Anne Marie Summers

Music for Children

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Pre-school music

I have recently run two pre-school music groups in Shropshire - one for a Parent-and-Toddler group for children under 4, the other is at the Rockspring Community Centre Nursery School for 3 – 4 year olds.  I intend to return to this kind of work within the year (2007), when my commitments to my own children allow.

I feel strongly that very young children benefit greatly in all sorts of ways from experiencing and taking part in live music. Whether it be bouncing on a mother’s knee to ‘horsie’ rhymes, banging a tambourine in time to another instrument, or jumping up and down to a favourite action song, the experience should be inclusive, friendly and fun.

The rhythm and rhyme of nursery songs can help children to develop their language skills; dancing and clapping in time is a good cognitive exercise; hearing their own voices raised in loud singing is a great confidence booster; and doing it as a group activity with other children can help with social bonding within peer groups.  As they get older, the ability to enjoy music actively as well as passively can add a whole other dimension to their enjoyment of life.

A typical session at a nursery school:

When leading a session for a nursery age group, I aim to make the session last for as long as the children can remain focused and enthusiastic, but never longer. This can be up to an hour in some cases, particularly when the group meets regularly.  We start with an introduction song, where the children call out their names and greet each other, then some familiar old classics that they already know and love; I usually accompany these with an instrument like the accordion. We sing action songs, counting songs, animal songs, clapping and stamping songs, and at some point I bring out some percussion instruments for everyone and we play rhythm games.

When it seems to me that a change of scene is required, we get up and spend the rest of the session dancing. Simple circle dances with actions and mime are popular but I try to do as wide a variety as possible, often ending in some free-form dance where the children attempt to improvise to whatever I play - fast/slow, quiet/ loud. I find that the clarinet is a good instrument for this exercise.

I own and play a large collection of acoustic instruments and I like to introduce the children to as many of these as possible and, under my supervision, allow them to be touched and even played. Instruments like my small harp are very popular; children find it very soothing to listen to and love to come up to pluck the strings and put their ear against the soundboard. The accordion has lots of buttons to press and can be pulled and pushed to produce sounds. My small bagpipes are fun to squeeze and great to march to, and I have several small, stringed instruments which I have tuned to a chord so that children can hold and strum them whilst everyone else sings a song in the same pitch – the result is surprisingly musical! I try to introduce them to at least one new instrument per session.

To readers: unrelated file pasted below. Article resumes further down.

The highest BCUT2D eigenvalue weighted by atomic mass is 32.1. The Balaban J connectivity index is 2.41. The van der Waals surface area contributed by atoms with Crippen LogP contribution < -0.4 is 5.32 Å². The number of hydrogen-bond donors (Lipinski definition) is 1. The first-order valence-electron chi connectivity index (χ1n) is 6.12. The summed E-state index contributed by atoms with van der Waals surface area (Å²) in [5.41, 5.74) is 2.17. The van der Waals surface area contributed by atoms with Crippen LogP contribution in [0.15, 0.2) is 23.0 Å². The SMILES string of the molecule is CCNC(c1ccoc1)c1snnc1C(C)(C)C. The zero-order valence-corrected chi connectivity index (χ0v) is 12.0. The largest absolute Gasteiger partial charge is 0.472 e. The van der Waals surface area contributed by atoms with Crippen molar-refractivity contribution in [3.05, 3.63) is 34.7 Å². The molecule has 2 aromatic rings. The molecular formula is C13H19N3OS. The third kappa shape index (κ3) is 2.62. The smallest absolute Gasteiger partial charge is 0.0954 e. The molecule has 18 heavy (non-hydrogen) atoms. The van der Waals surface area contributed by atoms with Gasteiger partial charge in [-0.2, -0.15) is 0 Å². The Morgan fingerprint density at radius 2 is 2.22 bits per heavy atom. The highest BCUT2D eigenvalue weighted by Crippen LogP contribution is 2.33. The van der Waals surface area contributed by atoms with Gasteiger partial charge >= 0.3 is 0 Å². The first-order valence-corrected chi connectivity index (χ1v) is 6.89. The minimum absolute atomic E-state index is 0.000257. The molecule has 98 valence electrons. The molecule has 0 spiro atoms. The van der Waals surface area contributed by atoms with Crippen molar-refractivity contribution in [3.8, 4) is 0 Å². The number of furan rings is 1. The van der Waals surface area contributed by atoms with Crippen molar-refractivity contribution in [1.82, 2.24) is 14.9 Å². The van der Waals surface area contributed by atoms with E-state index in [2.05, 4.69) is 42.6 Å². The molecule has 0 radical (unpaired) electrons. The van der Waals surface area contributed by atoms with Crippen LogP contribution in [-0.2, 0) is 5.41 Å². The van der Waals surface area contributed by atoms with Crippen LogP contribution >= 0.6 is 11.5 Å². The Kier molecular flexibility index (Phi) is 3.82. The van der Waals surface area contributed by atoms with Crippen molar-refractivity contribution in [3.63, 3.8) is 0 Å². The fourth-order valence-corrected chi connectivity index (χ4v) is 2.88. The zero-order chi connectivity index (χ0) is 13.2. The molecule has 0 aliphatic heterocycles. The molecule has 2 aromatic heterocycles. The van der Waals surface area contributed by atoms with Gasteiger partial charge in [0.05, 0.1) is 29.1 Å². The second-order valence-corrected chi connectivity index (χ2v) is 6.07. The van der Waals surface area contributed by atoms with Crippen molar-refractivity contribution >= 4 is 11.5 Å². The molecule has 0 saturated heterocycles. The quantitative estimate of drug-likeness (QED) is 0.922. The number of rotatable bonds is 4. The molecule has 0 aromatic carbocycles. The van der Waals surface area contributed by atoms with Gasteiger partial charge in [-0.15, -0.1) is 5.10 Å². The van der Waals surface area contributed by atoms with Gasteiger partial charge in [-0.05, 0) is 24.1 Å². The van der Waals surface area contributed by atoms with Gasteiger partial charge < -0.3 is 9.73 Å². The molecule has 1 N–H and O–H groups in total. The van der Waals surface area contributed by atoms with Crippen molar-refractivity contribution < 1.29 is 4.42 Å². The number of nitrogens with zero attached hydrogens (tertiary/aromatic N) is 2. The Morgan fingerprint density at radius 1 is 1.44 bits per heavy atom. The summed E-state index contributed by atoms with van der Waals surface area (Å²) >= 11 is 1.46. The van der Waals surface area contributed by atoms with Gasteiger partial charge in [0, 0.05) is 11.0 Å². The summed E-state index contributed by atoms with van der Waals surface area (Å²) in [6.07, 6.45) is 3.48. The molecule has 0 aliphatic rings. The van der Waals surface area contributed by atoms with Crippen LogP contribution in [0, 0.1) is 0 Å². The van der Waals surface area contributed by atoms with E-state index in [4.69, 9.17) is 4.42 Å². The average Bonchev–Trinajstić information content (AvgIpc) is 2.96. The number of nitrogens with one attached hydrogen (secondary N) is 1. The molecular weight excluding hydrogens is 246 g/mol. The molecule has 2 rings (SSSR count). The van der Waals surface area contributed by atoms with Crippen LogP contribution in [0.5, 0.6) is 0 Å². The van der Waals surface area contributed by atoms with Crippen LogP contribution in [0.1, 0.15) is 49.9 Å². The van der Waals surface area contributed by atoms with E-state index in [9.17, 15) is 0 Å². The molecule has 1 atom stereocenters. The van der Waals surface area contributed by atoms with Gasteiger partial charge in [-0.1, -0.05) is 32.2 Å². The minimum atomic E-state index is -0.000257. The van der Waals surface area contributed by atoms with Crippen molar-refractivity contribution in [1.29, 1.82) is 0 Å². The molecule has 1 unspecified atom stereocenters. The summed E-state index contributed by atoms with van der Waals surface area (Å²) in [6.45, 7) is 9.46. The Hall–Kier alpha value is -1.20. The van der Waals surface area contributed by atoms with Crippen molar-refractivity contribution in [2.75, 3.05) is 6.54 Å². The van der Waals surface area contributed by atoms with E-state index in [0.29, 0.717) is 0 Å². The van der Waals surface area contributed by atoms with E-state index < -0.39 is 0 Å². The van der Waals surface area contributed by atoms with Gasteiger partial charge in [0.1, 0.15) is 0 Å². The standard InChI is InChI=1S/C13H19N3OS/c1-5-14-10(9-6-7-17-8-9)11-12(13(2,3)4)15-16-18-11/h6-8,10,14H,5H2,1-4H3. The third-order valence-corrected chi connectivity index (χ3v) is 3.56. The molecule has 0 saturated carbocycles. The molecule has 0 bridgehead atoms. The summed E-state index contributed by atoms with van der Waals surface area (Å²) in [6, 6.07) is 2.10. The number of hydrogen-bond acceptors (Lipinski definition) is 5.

I bring these instruments along entirely at my own risk would never hold a child responsible for any damage incurred.

Workshops for primary and secondary school children

Programmes similar to the above are also fun for children at infant school who enjoy singing and learning about sound.  The songs I use can be more ‘grown up’ and I sometimes introduce the children to some simple harmony singing and more complex arrangements, but it’s still basically about enjoying singing and music together.

I also offer some more specific programmes for school children of all ages:

Folk dancing and song from Britain and Europe

With my knowledge and experience of traditional songs and dances, I can present a workshop that concentrates on one particular country or tradition, or provide a pan-European programme.  I always bring some interesting folk instruments that the children can investigate in a hands-on way: a Hungarian hurdy gurdy, a Turkish saz, Swedish bagpipes, a Celtic harp etc. These are also used to play for the dancing when appropriate.

I do not teach dances to a CD, and prefer either to play the tunes myself or choose dances that have their own special song that the children learn to sing first. I use songs that are easy to learn, with repetitive choruses and simple tunes, but the children still have to sing them in the original language! Ideally, I like to have another musician with me to provide some of the music and play for the dancing. I am currently working with two musicians: Edward Tailor, an accordion player from south Herefordshire; and Janie Mitchell, a singer and hammer dulcimer player from Shropshire.